A Bakersfield man who was severely beaten outside Dodger Stadium two years ago is suing the baseball team and his alleged attackers, who are from Palos Verdes Estates.
Ariel Auffant, a geologist who suffered a traumatic brain injury when he was violently punched and kicked after a Dodgers-Mets playoff game on Oct. 9, 2015, alleges the Dodgers failed to provide adequate security and lighting that would have prevented the assault in a stadium parking lot.
The 10-page lawsuit filed Monday in Los Angeles Superior Court by Auffant and his wife, Abigale, seeks unspecified damages from the baseball team on claims of negligence, premises liability, negligent hiring, retention and supervision, and loss of consortium.
It also seeks damages for assault, battery and emotional distress from Michael Papayans and his mother, Jennifer.
As a result of the attack, Abigale lost the love, companionship and protection of her husband, the suit states.
Parking lot attack
According to the lawsuit, the mother and son verbally taunted Auffant and a group of fans as they were walking to their car after the Mets defeated the Dodgers 3-1 because Auffant’s cousin was wearing a New York Mets hat.
Papayans, 29, was accused of striking Auffant in the head and knocking him to the ground, then Jennifer Papayans allegedly joined in kicking him.
Papayans was arrested four months later and pleaded no contest in February to one count of assault causing great bodily injury. He was sentenced to 80 days of community service, 14 days in jail and ordered to enroll in an anger management class and pay $100,000 in restitution.
Jennifer Papayans also was arrested, but the Los Angeles County District Attorney’s Office did not file charges against her, forwarding the case to the Los Angeles City Attorney’s Office for misdemeanor consideration.
Papayans also is a defendant in two lawsuits against the Lunada Bay Boys, an alleged surfer gang accused of harassing outsiders at a surf spot in Palos Verdes Estates. The litigation aims to have him and other surfers banned from Lunada Bay with a gang injunction.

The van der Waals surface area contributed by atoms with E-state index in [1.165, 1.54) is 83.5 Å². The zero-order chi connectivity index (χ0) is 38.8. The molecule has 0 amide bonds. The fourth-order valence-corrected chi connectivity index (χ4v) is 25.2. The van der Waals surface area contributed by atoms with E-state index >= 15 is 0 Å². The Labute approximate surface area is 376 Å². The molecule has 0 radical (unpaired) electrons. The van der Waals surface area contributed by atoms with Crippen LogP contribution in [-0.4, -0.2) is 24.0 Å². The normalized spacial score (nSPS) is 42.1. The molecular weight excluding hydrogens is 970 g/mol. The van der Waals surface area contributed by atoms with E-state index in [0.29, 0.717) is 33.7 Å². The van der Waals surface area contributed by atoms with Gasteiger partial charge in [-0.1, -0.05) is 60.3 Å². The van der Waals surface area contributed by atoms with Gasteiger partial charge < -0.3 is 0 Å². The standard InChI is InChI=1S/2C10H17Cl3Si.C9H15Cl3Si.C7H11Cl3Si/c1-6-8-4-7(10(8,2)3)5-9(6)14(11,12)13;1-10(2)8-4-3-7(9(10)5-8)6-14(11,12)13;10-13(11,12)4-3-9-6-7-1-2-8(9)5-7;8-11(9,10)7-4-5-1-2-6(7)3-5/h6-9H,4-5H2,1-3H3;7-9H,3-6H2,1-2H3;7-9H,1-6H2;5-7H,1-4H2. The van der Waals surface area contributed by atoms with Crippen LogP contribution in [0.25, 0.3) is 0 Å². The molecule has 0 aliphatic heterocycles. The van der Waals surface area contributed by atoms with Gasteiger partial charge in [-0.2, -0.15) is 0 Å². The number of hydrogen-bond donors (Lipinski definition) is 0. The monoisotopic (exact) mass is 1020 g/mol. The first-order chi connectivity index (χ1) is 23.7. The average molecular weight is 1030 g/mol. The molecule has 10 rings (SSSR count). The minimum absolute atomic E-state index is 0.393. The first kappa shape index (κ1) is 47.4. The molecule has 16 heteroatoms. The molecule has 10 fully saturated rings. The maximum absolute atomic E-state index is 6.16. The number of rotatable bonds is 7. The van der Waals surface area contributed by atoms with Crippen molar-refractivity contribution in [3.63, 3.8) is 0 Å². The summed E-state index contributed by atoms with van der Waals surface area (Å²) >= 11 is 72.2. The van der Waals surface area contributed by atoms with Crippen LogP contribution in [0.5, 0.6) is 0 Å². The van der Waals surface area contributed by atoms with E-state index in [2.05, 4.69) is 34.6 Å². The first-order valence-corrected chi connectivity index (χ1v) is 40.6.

Papayans also was arrested in January 2016 along with Backstreet Boys singer Nick Carter during a bar fight in Florida.
A man who answered a phone call to the Papayans residence on Tuesday hung up on a reporter.
The Auffants’ attorney, Ryan Bright, could not be reached, and Dodgers spokesman Joe Jareck said the team does not comment on pending litigation.
In 2014, a jury found the Dodgers partially responsible in a negligence lawsuit brought by Bryan Stow, a San Francisco Giants fan who suffered brain damage in a high-profile beating at the stadium. Stow was awarded an $18 million judgment.
The Auffants’ lawsuit alleges the Dodgers “failed to install proper lighting in its parking lots, which created a dangerous condition and allowed criminal activity to go unnoticed and undetected.”
“Despite the fact that thousands of people attended the game on October 9, 2015, and thousands of people were filing out of Dodger Stadium after the game, no security was present outside of the stadium, and no security was present or intervened during the verbal and ultimately physical attack,” the lawsuit claims. “Moreover, it took several minutes for the Dodgers security personnel to respond to the scene where Ariel D. Auffant was attacked and injured even though it was in very close proximity to the gates of the stadium.”
When Papayans was charged in the beating, his grandmother, Sheila Papayans, told the Daily Breeze her grandson was only protecting his mother and that the allegations were “all a big lie.”
“The other people attacked,” Sheila Papayans said. “They started by attacking my daughter and pushed her down because they didn’t like what she was saying.”
“One man pushed her down. My grandson was protecting her, and then all four of them attacked him. It was four men hitting one man. He was simply protecting his mother.”
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